Cellist Sheku Kanneh-Mason joins singer Gary Barlow for a sensational duet on ‘Hallelujah’
25 February 2021, 11:47 | Updated: 25 February 2021, 11:58
When an exciting young cellist meets a seasoned pop star, and the music is just sublime...
It’s the classical-pop crossover we didn’t know we needed: Sheku Kanneh-Mason and Gary Barlow performing a duet together.
The young cello star recently joined the Take That singer for a delightful rendition of Leonard Cohen’s ‘Hallelujah’, in an unexpected virtual collaboration.
Their duet was the latest instalment in Barlow’s ‘Crooner Sessions’, a series of performances the singer has been sharing for fans throughout the pandemic.
But instead of the usual pop stars gracing his digital stage, Gary’s latest guest was the Nottingham-born virtuoso. And what a duet it was...
Read more: Sheku Kanneh-Mason’s family: everything you need to know about the Kanneh-Masons >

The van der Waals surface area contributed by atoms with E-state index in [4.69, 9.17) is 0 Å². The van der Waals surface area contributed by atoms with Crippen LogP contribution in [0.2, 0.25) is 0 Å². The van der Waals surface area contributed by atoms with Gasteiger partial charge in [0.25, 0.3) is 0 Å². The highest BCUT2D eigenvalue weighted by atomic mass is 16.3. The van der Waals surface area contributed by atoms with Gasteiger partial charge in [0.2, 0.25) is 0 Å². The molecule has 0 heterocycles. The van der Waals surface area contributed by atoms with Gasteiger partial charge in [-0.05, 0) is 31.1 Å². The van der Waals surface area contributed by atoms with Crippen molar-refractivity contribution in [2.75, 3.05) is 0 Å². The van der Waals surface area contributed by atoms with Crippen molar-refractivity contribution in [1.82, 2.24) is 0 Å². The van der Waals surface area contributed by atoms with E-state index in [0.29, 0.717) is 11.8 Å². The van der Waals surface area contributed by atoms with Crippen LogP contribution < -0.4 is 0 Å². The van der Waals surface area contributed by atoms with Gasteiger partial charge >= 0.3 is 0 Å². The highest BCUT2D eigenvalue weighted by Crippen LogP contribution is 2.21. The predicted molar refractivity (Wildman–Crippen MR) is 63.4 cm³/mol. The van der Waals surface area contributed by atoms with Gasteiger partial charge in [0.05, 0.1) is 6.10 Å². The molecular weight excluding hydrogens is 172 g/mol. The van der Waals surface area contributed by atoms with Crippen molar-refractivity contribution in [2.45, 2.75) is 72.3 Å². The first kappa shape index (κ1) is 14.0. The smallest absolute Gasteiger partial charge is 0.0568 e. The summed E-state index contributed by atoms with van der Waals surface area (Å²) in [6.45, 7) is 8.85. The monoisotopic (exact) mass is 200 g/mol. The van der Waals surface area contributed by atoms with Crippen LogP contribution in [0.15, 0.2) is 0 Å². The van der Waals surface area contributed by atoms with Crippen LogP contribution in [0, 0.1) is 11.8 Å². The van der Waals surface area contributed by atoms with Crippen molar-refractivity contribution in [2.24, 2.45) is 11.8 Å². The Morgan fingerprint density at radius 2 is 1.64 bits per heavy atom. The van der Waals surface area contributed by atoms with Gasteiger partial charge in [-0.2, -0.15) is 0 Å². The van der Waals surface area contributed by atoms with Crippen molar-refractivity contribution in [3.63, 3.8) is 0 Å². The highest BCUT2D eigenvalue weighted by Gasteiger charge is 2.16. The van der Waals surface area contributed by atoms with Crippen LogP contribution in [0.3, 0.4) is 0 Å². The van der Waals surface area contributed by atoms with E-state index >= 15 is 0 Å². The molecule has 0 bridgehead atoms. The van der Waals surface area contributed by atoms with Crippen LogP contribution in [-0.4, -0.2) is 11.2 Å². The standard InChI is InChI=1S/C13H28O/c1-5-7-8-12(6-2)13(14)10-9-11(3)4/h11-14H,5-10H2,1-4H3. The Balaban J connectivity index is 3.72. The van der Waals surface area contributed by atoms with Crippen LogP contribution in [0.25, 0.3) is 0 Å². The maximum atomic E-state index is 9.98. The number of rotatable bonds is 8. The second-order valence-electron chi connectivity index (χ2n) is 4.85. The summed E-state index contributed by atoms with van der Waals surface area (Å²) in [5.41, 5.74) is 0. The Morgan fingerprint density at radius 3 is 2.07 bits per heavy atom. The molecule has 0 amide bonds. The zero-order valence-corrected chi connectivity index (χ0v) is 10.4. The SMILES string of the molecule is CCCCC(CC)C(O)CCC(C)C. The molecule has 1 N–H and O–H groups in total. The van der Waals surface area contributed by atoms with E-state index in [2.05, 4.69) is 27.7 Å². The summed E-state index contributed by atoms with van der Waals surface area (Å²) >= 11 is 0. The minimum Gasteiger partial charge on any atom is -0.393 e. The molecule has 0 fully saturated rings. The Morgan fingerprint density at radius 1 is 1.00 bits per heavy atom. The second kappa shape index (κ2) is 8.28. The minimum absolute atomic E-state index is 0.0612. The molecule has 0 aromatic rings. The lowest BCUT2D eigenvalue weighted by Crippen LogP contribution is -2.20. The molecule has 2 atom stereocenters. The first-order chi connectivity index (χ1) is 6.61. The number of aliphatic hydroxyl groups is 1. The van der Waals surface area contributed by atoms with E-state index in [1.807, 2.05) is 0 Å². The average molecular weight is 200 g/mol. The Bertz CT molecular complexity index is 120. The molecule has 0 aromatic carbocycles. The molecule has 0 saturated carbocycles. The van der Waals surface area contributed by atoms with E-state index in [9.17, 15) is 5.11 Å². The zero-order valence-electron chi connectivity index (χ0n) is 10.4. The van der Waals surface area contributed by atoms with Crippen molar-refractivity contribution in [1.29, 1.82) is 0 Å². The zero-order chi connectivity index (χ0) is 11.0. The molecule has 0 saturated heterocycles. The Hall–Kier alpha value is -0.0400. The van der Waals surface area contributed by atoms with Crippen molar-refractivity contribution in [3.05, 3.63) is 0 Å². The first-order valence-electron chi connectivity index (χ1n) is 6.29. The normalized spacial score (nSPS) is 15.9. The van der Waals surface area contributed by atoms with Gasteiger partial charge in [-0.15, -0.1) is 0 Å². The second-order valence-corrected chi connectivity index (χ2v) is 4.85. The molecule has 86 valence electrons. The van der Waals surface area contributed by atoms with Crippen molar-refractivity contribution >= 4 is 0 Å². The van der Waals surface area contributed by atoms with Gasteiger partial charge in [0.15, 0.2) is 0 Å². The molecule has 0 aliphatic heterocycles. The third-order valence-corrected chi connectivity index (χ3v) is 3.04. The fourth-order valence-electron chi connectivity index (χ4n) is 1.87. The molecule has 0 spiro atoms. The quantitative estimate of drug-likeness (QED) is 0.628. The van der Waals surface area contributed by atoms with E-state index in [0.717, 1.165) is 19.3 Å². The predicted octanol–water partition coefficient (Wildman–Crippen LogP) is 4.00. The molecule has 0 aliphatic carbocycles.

The fusion of classical and pop from both musicians is a real treat, and something that fans of both genres seemingly can’t get enough of.
Organist and conductor Anna Lapwood tweeted: “YES. What a fantastic way to encourage people to engage with classical music – breaking down the barriers between pop/classical and showing that what is important is that you're musicians – and musicians who can communicate so much emotion in 4 minutes! Thank you to both of you.”
Read more: Sheku Kanneh-Mason: ‘Classical music isn’t racist. It’s about access to music education’ >
“Soulful song, soulful cello, soulful singer. Perfect,” another user wrote.
The 1984 pop song was chosen by Sheku himself – and it’s a song we already know the musician favours.
Three years ago Sheku gave another stunning rendition of the pop favourite, arranged by composer Tom Hodge (watch above).
And who can forget his moving performance of Bob Marley’s ‘No Woman, No Cry’ (watch below), which swiftly swept the Internet and became a worldwide hit?
Read more: There are more young cellists in 2020 than ever, thanks to the ‘Sheku effect’ >
Last year, Sheku made history by becoming the first cellist to reach the top 10 in the UK album chart, in a landmark moment for classical and pop music.
The young cellist’s widespread appeal, coined as ‘the Sheku effect’, is even inspiring a whole new generation of young string instrumentalists.
“I really hope this sparks a wider interest in this amazing genre of music,” the virtuoso said of his latest duet.